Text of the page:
Against the tradition in Ibn Jarchi (3»n3Dn, Pesach, p. 75), 
the conclusion here reads : — n*1^!?n enn n^t? V3a^ "iDN31. 

Before the recitation of the Hallel, which, in spite of its 

' The objection to this deduction in Machzor Vitry, p. 293, is conapt. 
Instead of "IDini ?pa iniNI, left by Hurwitz uncorrected, we should read 

npv NVO» N^B* na iniN pD'po vnay N^ni iiDNn noini % iniNi 

*0 IDN [Nin T>B1D] '13 "I'PD nHNI 1B133 ; comp. DTp nia'^n, p. 41. 

556 The Jewish Quarterlp Beviete. 

being unabbreviated, appears without the customary intro- 
ductory blessing, the remark is made: — nni; y^SD n»n xnai 
1V3T : mhhn 'acnp jk3 px nnty Bmate bn^ ia i»ni ^!?nn nnp^ 

: 'D1K1 'oiwn naiETia 'ma jai 
After WV) )yvoh, the direction is given rvan Wa 'tilNl. In 
the blessing ntn n^»^n «p»jm, v<i'>^ D^natn pi D^nDsn j». 

Here follow the rules for the blessings to be recited 
before the meal : — 

t5'N3 niDia tm2 ']'\sx^ yn^ ]•>») '^nittn laan na Kiia 'naoi 
nnir ^tawi ntDia jn»n nana »3 jsjn ^u nna» k^i niana 'a^na '»s 
K^ nipnn wik'nt n^^om on* n^»m ^r ^^a»1 mwon itiv^ in» 
^it3»^ pans paiDon i?a djt h"y\ in^rmn noo N^'^m maxn ud 
'mjN 'N JN» 'oNna ch:> noiBi mjKn '1K nnx n»n onns^a 'p«n 
mnn no'n 'vtm maxn 'in w^iae' nni; ^ax 2ntrt5> an ntj^ an »3 
nnw ninxan nxtsn n»an hs2r\ njyh) Dnn» ^id»^ bn '♦anx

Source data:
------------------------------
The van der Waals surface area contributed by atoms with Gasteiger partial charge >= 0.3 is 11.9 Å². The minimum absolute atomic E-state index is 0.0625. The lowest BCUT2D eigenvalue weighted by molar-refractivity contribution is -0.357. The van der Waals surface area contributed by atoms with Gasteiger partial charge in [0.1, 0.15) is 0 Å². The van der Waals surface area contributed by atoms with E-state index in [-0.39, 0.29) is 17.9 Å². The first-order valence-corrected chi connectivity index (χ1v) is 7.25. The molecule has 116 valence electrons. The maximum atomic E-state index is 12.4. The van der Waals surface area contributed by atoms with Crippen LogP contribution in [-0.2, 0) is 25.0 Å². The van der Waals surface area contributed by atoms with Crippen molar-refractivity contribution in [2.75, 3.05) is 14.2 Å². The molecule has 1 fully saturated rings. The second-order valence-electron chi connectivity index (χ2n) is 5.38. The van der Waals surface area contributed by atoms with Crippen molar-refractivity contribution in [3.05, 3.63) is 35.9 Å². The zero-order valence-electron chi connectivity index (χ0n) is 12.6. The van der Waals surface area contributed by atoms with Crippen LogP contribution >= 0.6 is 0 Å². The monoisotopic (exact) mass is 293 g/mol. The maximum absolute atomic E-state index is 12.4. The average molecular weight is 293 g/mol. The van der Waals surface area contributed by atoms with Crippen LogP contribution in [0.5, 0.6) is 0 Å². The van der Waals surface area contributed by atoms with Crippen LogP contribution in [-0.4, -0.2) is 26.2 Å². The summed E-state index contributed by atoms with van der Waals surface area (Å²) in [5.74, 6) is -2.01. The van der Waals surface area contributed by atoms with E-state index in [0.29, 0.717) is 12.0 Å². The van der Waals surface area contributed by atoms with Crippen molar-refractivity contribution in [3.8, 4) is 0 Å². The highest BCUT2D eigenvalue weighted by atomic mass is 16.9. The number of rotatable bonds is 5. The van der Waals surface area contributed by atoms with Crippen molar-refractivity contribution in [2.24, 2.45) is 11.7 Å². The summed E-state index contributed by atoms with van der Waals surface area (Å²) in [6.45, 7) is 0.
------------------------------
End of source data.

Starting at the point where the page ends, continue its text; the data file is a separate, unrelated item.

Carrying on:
nxt3 n^»3N ^i; iapx ip nnsi N»yi»n Dn'nu' ^u inaoi nvo'hefn'o 
hv 'nana nain h& nvon N»n n nw nna biKi Dn^ncno »^ai 
nna nnx ^3^ jnwi nno np»i nno nnni n»3 ini^3N» Dnnoi nixo 
^» iapN nna'i r^inn n»on^ nonna ^no»i no na^na nV»3Nn 
ii;Ni ntsia Dn^nt? nonKn ba ina^ nnx pxi ^3N»i nno ni»»3K 
lina D'Nan onana »3n iN^a »iD K^n jva nan na^^ «3 13»nb> 
na «nn nnon ^» n^nna ^nao V""' "'KK' n3»^ »31 '^on nnwon 
nt ]'>tn n3na N^a "vno ^»3n nnni ^»3ni nino n^»3N ^»i nonsn 
K^K ni^'an np»D N^n ninon ^i; niana »nt5'n inao(n) dk ni^'an 
iin niana ^nt^ni nab Dia jwta nnk hy^ ttnnpi jiran n3nan N»oin 
D^wn 10 ni3n»^ niDkn qikts »in nn^n nanantf «a»n ^ax nam 
nmaM n»B'»W nnx onpi^ i3 nnsi <ni^»an nn vh nana K^a ntn 
noinna nBnPB' nr ^laoi ^Sna tj'npo^ nsr nonna ^lao'i nno nor 
^lao penwy iva n^n sap na n'h van: na n»Nn ^an 'xap dib'o k^ 
nonna ntjni; n»n Nonoo nnx ^lais neni; n^n t6 hhm hhr\^ n3T nt 
naa »3 «in n3n3a nno nna nnp^ pajE' rnnji^o 6^hi nt oinaoi